Matt Cutts from Google explained that the toolbar looks for a result larger than 512 bytes. The example page is nothing more a broken HTML page, with a meta refresh and a link, all of which is less than 512 bytes. Those sites that do a direct redirect don’t, of course, return 404 to trigger the toolbar. End of story

.end update

What really surprised me about this story, though, is that if people are so quick to accuse Google of ‘evil’ behavior in an innocuous situations like this, why was the idea of Google helping to bail out Yahoo to keep the latter out of the hands of Microsoft seen as a “good” thing? I would think a search engine monopoly in the hands of Google would be potentially more evil than Google providing useful features for default 404 error handling.

This environment is confusingly inconsistent at times.

Categories
RDF Specs SVG XHTML/HTML

Our bouncing baby markup has growed up

Recovered from the Wayback Machine.

On today’s tenth anniversary of the birth of XML, Norm Walsh writes:

I joined O’Reilly on the very first day of an unprecedented two-week period during which the production department, the folks who actually turn finished manuscripts into books, was closed. The department was undergoing a two-week training period during which they would learn SGML and, henceforth, all books would be done in SGML…My job, I learned on that first day, would be to write the publishing system that would turn SGML into Troff so that sqtroff could turn it into PostScript. “SGML”, I recall thinking, “well, at least I know how to spell it.”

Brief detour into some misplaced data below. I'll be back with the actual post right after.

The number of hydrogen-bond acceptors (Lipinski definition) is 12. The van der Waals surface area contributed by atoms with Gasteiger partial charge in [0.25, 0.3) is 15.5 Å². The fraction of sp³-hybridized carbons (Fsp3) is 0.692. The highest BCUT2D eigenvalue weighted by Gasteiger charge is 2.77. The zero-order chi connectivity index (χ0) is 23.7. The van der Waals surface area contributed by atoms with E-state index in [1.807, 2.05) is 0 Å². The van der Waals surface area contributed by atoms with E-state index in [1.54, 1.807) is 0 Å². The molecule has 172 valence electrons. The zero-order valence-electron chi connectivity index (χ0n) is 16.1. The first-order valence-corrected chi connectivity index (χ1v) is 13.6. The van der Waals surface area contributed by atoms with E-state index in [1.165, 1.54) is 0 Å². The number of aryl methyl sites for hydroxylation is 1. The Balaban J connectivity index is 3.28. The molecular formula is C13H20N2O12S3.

Ah yes. “Unix Power Tools” was formatted as SGML, the one and only book at O’Reilly I worked on that wasn’t in a Word format. I must express a partiality to my NeoOffice, though the SGML system was ideal for cross-referencing and indexing. OpenOffice ODT, or OpenDocument text, will be the most likely format for the next UPT. Just another example of the permanent/impermanence of web trends.

Norm also mentions about HTML5 possibly being the nail in this child of SGML’s coffin, but as I wrote recently, the folks behind HTML5 have solemnly assured us this specification also includes XHTML5. I’d hate to think we’re giving up on the benefits of XHTML just when they’re finally being realized by a more general audience.

Of course, I’m also fond of RDF/XML, which seems to cause others a great deal of pain, the pansies. And I’ve never hidden my SVG fandom and SVG is based in XML. I must also confess to preferring XML over JSON–you know, good enough for granddad, good enough for me. Atom rules. Or is that, Atom rocks? I’m also sure XML has squeezed between the joints of many of my other applications, and I just don’t know it.